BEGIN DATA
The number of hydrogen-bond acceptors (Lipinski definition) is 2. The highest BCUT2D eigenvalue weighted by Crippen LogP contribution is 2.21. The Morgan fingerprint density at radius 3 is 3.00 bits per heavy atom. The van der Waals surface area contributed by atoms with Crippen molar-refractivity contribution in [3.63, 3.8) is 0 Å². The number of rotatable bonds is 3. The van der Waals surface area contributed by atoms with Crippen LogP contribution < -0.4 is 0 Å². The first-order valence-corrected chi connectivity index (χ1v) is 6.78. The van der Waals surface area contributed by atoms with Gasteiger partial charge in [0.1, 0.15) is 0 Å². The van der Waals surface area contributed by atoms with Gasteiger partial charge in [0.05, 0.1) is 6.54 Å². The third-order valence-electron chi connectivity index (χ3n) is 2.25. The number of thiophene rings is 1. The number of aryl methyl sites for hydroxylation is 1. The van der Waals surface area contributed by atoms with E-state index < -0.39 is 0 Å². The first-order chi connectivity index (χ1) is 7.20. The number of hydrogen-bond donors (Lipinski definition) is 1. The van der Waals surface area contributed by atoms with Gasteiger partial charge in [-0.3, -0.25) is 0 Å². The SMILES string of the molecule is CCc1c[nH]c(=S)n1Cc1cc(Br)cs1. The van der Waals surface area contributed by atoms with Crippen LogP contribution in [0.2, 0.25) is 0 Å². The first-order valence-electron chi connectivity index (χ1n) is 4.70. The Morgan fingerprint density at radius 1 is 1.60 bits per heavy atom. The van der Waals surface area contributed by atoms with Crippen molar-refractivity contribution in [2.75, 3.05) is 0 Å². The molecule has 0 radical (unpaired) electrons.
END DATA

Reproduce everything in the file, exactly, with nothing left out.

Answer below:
The number of hydrogen-bond acceptors (Lipinski definition) is 2. The highest BCUT2D eigenvalue weighted by Crippen LogP contribution is 2.21. The Morgan fingerprint density at radius 3 is 3.00 bits per heavy atom. The van der Waals surface area contributed by atoms with Crippen molar-refractivity contribution in [3.63, 3.8) is 0 Å². The number of rotatable bonds is 3. The van der Waals surface area contributed by atoms with Crippen LogP contribution < -0.4 is 0 Å². The first-order valence-corrected chi connectivity index (χ1v) is 6.78. The van der Waals surface area contributed by atoms with Gasteiger partial charge in [0.1, 0.15) is 0 Å². The van der Waals surface area contributed by atoms with Gasteiger partial charge in [0.05, 0.1) is 6.54 Å². The third-order valence-electron chi connectivity index (χ3n) is 2.25. The number of thiophene rings is 1. The number of aryl methyl sites for hydroxylation is 1. The van der Waals surface area contributed by atoms with E-state index < -0.39 is 0 Å². The first-order chi connectivity index (χ1) is 7.20. The number of hydrogen-bond donors (Lipinski definition) is 1. The van der Waals surface area contributed by atoms with Gasteiger partial charge in [-0.3, -0.25) is 0 Å². The SMILES string of the molecule is CCc1c[nH]c(=S)n1Cc1cc(Br)cs1. The van der Waals surface area contributed by atoms with Crippen LogP contribution in [0.2, 0.25) is 0 Å². The first-order valence-electron chi connectivity index (χ1n) is 4.70. The Morgan fingerprint density at radius 1 is 1.60 bits per heavy atom. The van der Waals surface area contributed by atoms with Crippen molar-refractivity contribution in [2.75, 3.05) is 0 Å². The molecule has 0 radical (unpaired) electrons.